International and Italian Reggae as a Tool of Counter-narrative: Songs and Lyrics on the Colonial Experience in Ethiopia


  • Renato Tomei University for Foreigners of Perugia



This contribution addresses the role of popular music as an effective tool of counter-narrative, a significant yet scarcely investigated issue in the context of post-colonial studies. The main objective is to shed light on the musical production addressing the historical events related to the Italian invasion and occupation of Ethiopia (1935-1941), describing how, besides the propaganda songs of the Fascist regime, there is a large alternative repertoire of contemporary music, mainly pertaining to the Reggae genre.
While historical studies have focused on the reconstruction of dynamics and events, the artistic and musical production deserves further investigation, in particular for what concerns the voice of the Italian artists in response to the colonial policies of their nation.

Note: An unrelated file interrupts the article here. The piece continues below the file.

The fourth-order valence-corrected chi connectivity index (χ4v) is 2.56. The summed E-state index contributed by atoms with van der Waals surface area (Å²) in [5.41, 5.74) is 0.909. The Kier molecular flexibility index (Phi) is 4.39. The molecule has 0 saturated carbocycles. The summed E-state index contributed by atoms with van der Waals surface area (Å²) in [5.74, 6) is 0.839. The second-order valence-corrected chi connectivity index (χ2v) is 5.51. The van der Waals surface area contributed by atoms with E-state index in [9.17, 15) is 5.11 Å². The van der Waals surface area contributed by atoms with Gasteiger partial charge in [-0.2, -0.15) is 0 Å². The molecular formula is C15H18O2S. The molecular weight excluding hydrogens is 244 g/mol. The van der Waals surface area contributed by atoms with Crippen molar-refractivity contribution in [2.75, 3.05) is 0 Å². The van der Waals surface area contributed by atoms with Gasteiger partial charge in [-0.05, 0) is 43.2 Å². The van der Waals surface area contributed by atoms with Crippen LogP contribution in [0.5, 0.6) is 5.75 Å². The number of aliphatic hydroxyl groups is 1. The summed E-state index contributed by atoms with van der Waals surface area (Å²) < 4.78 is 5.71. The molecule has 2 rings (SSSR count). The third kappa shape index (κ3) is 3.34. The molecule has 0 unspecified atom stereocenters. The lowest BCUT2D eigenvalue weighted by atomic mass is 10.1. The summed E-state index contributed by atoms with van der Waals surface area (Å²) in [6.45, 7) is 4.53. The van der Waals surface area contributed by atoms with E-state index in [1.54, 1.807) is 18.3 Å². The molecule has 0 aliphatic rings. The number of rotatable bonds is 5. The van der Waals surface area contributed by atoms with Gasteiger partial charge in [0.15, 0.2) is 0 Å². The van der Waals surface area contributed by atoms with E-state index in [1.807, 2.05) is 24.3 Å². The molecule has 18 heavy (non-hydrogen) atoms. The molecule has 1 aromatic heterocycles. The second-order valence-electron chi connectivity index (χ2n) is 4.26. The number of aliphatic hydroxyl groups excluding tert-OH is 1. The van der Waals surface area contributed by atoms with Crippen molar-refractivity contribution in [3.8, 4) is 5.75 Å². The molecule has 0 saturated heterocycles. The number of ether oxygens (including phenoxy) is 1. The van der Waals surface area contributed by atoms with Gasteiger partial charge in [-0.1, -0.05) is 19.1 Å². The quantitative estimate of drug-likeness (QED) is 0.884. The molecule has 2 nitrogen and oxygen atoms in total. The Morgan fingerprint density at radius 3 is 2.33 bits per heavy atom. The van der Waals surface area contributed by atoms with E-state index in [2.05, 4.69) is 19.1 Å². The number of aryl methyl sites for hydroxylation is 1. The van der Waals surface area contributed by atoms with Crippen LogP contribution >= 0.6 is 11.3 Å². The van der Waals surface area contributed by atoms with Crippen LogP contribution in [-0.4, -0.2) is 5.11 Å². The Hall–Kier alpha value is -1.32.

The contribution provides the analysis of a selection of song lyrics by international (J. Miller, Culture, The Rastafarians, Barry Issac, Damian Marley, Sizzla, Midnite, Starkey Banton, Soulmedic, The Informative History Man) and Italian (Alborosie, Dan-I, Jahmento, Magadog, Babaman, Ras Caleb, Hobo, Ras Tewelde) Reggae artists, highlighting historiographical elements challenging the fascist narrative and the dominant discursive dynamics that erase or minimize historical colonial crimes.